Penny Hardaway says G-League recruitment of players ‘almost like tampering’

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Jalen Green, a player considered a top-three pick in the 2021 NBA Draft, backed out of his commitment to the University of Memphis and instead joined a G League select team, which will pay him $500,000 next season (whenever that starts). Not long after, Isaiah Todd (Michigan) and Daishen Nix (UCLA) did the same thing, although for less money.

Penny Hardaway, the coach at Memphis, doesn’t like it. Not exactly shocking news, but he vented about it to Jason Munz of the Memphis Commercial-Appeal (as part of a video Q&A with reporters).

“I didn’t think the G League was built — and I could be wrong — to go and recruit kids that want to go to college out of going to college,” Hardaway said. “I thought they were going to be the organization that was going to be, if you want to go overseas or you absolutely did not want to play college 100 percent, that this would be the best situation for you before you go into the NBA.

“But taking guys out of their commitments (or) they’ve already signed and continuing to talk to their parents, it’s almost like tampering. I really don’t agree with that.”

I can’t believe that the NBA would come in with its money and dirty the pristine waters of college recruiting. (Re-read that sentence in your best sarcastic voice, in case you missed it the first time.)

The G League was built as a developmental minor league, a place teams could put players who needed the kind of run and focused attention an NBA team cannot provide in the middle of the season.

These high schoolers need development, and if they’d rather get paid to do it in the G League as opposed to at Memphis — or UCLA or Kentucky or wherever — then it is their call. That’s not tampering, it’s options.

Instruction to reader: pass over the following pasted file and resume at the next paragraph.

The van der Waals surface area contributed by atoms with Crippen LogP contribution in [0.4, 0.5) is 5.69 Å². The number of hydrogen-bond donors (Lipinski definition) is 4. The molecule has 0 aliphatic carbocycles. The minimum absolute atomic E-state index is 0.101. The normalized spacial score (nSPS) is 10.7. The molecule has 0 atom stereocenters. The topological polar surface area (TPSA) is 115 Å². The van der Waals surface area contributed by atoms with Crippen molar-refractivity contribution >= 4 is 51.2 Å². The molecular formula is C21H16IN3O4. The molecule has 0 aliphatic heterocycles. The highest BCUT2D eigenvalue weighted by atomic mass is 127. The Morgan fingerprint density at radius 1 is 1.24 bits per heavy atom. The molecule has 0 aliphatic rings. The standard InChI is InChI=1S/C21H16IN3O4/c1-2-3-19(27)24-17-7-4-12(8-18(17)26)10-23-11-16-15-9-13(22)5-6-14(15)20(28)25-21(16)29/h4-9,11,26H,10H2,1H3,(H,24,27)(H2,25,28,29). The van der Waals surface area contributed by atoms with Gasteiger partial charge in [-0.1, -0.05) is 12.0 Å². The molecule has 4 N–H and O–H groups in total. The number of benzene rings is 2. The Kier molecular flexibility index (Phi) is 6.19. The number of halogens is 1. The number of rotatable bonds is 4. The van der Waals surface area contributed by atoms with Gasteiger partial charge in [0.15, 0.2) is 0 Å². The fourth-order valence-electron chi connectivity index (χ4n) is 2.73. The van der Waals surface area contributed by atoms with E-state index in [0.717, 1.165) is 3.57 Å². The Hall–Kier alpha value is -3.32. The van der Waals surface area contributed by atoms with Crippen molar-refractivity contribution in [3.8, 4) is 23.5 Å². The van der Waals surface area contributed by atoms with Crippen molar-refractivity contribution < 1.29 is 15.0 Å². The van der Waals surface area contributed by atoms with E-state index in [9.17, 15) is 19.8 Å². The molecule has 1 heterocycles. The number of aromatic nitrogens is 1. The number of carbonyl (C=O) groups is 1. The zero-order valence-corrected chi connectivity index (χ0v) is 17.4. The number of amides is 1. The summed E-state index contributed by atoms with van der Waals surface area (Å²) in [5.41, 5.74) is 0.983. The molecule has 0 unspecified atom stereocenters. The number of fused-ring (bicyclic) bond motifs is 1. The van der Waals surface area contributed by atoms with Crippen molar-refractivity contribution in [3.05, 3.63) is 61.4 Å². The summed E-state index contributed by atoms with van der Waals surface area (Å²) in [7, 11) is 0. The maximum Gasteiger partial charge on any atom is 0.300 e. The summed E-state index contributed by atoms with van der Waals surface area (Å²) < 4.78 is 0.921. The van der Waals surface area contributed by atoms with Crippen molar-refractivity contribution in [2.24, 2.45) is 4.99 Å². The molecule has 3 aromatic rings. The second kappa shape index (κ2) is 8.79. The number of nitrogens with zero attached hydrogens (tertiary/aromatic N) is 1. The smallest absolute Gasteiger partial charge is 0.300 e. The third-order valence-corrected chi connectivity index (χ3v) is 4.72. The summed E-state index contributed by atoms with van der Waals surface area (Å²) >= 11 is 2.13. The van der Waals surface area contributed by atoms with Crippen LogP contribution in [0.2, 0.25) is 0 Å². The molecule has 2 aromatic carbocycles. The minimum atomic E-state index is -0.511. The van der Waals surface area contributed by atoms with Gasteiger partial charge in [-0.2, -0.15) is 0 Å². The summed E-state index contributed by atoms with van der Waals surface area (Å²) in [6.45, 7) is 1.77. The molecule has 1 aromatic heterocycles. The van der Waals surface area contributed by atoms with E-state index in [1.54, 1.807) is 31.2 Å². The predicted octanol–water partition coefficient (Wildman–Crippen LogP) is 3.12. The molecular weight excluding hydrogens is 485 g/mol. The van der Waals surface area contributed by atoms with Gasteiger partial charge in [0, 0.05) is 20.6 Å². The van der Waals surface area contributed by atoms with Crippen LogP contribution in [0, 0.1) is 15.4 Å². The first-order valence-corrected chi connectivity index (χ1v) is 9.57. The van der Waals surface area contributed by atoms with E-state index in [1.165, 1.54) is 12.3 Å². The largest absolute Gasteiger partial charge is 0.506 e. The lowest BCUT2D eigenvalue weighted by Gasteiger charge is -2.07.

The NBA maybe came in late, but guys change their mind about what college they will attend all the time (as do coaches, who jump program to program up the ladder). It’s funny to hear any college coach complaining that recruiting being a dirty business — we all know it is, and that the money flows from shoe companies and boosters to players already. The NBA was upfront about paying players, at least.

Soon enough, the NBA will be drafting high schoolers again (although when remains a question mark, that process is rumored to have gotten stuck a little), and the NCAA will have to adapt. This is part of that. Maybe the NCAA needs to work with the NBA to put in a “baseball rule” that says a player who goes to college has to spend two (or three) seasons there before jumping to the NBA. The top talents may want nothing to do with that but they are jumping to the G-League already and will go pro. This way, college programs get a little stability and a chance to develop players on their own. Whatever they do, the NCAA needs to adapt because the game is changing.